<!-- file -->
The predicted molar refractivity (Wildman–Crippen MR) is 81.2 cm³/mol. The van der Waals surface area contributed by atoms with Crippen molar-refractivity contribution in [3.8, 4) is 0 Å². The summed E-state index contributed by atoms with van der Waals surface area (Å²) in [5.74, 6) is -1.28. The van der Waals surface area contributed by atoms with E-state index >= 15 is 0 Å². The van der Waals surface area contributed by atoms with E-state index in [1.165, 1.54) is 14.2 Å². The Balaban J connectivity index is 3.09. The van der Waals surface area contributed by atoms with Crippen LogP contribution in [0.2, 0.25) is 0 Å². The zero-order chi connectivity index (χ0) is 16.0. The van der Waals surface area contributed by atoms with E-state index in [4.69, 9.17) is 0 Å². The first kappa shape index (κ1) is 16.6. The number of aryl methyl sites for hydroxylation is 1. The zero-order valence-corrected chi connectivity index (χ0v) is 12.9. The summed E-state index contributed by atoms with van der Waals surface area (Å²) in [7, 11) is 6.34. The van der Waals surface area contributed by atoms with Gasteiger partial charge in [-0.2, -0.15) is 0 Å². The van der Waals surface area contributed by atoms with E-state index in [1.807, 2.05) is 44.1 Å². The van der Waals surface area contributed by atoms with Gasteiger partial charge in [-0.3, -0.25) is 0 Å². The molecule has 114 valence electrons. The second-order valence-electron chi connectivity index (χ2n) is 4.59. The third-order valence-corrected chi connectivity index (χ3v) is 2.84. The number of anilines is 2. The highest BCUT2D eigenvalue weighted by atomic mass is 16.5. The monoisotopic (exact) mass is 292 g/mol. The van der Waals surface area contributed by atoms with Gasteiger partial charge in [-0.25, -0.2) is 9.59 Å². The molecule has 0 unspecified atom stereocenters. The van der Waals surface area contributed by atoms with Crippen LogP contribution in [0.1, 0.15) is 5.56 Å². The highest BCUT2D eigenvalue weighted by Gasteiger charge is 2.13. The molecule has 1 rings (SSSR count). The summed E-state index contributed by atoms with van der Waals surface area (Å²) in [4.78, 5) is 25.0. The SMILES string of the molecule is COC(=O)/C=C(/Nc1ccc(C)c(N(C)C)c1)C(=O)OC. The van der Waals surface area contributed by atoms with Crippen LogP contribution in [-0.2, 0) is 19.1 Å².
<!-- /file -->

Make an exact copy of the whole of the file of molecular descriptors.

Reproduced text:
The predicted molar refractivity (Wildman–Crippen MR) is 81.2 cm³/mol. The van der Waals surface area contributed by atoms with Crippen molar-refractivity contribution in [3.8, 4) is 0 Å². The summed E-state index contributed by atoms with van der Waals surface area (Å²) in [5.74, 6) is -1.28. The van der Waals surface area contributed by atoms with E-state index >= 15 is 0 Å². The van der Waals surface area contributed by atoms with E-state index in [1.165, 1.54) is 14.2 Å². The Balaban J connectivity index is 3.09. The van der Waals surface area contributed by atoms with Crippen LogP contribution in [0.2, 0.25) is 0 Å². The zero-order chi connectivity index (χ0) is 16.0. The van der Waals surface area contributed by atoms with E-state index in [4.69, 9.17) is 0 Å². The first kappa shape index (κ1) is 16.6. The number of aryl methyl sites for hydroxylation is 1. The zero-order valence-corrected chi connectivity index (χ0v) is 12.9. The summed E-state index contributed by atoms with van der Waals surface area (Å²) in [7, 11) is 6.34. The van der Waals surface area contributed by atoms with Gasteiger partial charge in [-0.2, -0.15) is 0 Å². The van der Waals surface area contributed by atoms with E-state index in [1.807, 2.05) is 44.1 Å². The van der Waals surface area contributed by atoms with Gasteiger partial charge in [-0.3, -0.25) is 0 Å². The molecule has 114 valence electrons. The second-order valence-electron chi connectivity index (χ2n) is 4.59. The third-order valence-corrected chi connectivity index (χ3v) is 2.84. The number of anilines is 2. The highest BCUT2D eigenvalue weighted by atomic mass is 16.5. The monoisotopic (exact) mass is 292 g/mol. The van der Waals surface area contributed by atoms with Gasteiger partial charge in [-0.25, -0.2) is 9.59 Å². The molecule has 0 unspecified atom stereocenters. The van der Waals surface area contributed by atoms with Crippen LogP contribution in [0.1, 0.15) is 5.56 Å². The highest BCUT2D eigenvalue weighted by Gasteiger charge is 2.13. The molecule has 1 rings (SSSR count). The summed E-state index contributed by atoms with van der Waals surface area (Å²) in [4.78, 5) is 25.0. The SMILES string of the molecule is COC(=O)/C=C(/Nc1ccc(C)c(N(C)C)c1)C(=O)OC. The van der Waals surface area contributed by atoms with Crippen LogP contribution in [-0.2, 0) is 19.1 Å².